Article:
Moses delivered it in memorable poetic form to the nation to retain and rehearse forever. Deut., ch. 32,
When Abraham, the son of Terah, entered Canaan with Sarah his wife and Lot his nephew and their great company of servants and followers, he was obeying the command of his God. He no sooner enters it than God gives him a promise that binds up this land with him and his descendants. Gen. 13 : 14-17. Yet we must not suppose that Abraham settled down in this Promised Land in the way that the Pilgrim Fathers settled in the Old Colony. Although Canaan is promised to the "seed" of Abraham, Isaac, and Jacob as a possession, they did not themselves obtain a foothold in it. Apart from the field of the cave Machpelah, at Hebron in the south, Gen., ch. 23, and a "shoulder" (shechem) or fragment of land near Shechem ("Jacob's Well"), in the center of Canaan, the patriarchs did not acquire a foot of the soil of what was to become "the Holy Land." Abraham wandered about, even going down to Egypt and back. Isaac was sometimes at Hebron and sometimes at Beer-sheba on the extreme southern verge of the land. Jacob spent much of his manhood in Mesopotamia, and of his old age in Egypt. For after divine Providence in a remarkable manner had transplanted one of Jacob's sons, Joseph, into new soil, Gen, ch. 37, his father and his brothers were drawn after him, with the way for their long Egyptian residence providentially prepared for them, Gen, 50 : 20.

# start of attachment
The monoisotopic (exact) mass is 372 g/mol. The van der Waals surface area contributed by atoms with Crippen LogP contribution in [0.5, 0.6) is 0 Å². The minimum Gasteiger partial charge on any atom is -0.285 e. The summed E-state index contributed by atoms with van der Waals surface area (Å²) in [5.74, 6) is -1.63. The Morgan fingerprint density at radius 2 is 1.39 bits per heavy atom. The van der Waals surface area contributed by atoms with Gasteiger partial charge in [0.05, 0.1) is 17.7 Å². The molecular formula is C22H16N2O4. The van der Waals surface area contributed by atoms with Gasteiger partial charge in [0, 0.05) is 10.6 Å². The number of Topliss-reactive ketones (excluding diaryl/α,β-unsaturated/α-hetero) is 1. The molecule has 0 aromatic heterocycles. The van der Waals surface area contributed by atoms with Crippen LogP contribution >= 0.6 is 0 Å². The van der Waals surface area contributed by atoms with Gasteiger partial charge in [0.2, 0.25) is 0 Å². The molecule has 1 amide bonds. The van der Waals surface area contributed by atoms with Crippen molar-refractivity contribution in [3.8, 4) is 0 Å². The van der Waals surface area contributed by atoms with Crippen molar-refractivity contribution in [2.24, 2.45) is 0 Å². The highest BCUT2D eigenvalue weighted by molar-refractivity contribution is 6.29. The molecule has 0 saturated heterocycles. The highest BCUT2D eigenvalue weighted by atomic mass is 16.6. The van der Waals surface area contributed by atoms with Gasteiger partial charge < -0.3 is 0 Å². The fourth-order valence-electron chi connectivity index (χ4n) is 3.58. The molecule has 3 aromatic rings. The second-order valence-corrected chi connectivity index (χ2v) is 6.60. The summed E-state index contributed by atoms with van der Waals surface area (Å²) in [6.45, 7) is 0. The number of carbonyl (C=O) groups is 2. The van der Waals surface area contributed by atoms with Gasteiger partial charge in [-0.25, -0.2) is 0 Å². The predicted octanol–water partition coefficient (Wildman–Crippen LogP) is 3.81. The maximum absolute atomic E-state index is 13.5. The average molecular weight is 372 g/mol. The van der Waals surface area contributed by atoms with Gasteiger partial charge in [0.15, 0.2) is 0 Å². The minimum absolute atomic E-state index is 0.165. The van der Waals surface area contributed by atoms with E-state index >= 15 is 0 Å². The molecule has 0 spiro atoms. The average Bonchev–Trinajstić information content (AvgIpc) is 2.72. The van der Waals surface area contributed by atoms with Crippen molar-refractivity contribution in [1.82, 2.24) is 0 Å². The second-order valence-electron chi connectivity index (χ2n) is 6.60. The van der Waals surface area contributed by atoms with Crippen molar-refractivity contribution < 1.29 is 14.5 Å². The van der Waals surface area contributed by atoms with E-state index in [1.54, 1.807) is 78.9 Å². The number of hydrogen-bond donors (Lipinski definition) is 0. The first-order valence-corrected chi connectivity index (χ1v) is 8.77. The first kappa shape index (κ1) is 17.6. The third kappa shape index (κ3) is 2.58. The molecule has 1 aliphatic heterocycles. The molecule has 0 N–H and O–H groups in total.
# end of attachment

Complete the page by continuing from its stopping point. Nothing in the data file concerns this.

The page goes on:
Side by side with the growth of a nation out of an individual we find God's choice of the direction which that growth should take. Not all, even of Abraham's family, were to become part of the future people of God. So Lot, Abraham's nephew, separates from him, and thereafter he and his descendants, the Ammonites and the Moabites, go their own way. As between Abraham's sons, Ishmael is cast out, and Isaac, Sarah's son, is selected. And between Isaac's two sons, Esau and Jacob, the choice falls on Jacob. All twelve of Jacob's sons are included in the purpose of God, and for this reason the nation is called after Jacob, though usually under his name "Israel," which God gave him after his experience of wrestling with "the angel of the Lord" at the river Jabbok. Gen. 32 : 22. Those sons of his are to become the heads of the future nation of the "twelve tribes", Acts 26: 7.
Even while Lot, Ishmael, and Esau are thus being cut off, the greatest care is taken to keep the descent of the future nation pure to the blood of Terah's house. Those three men all married alien wives: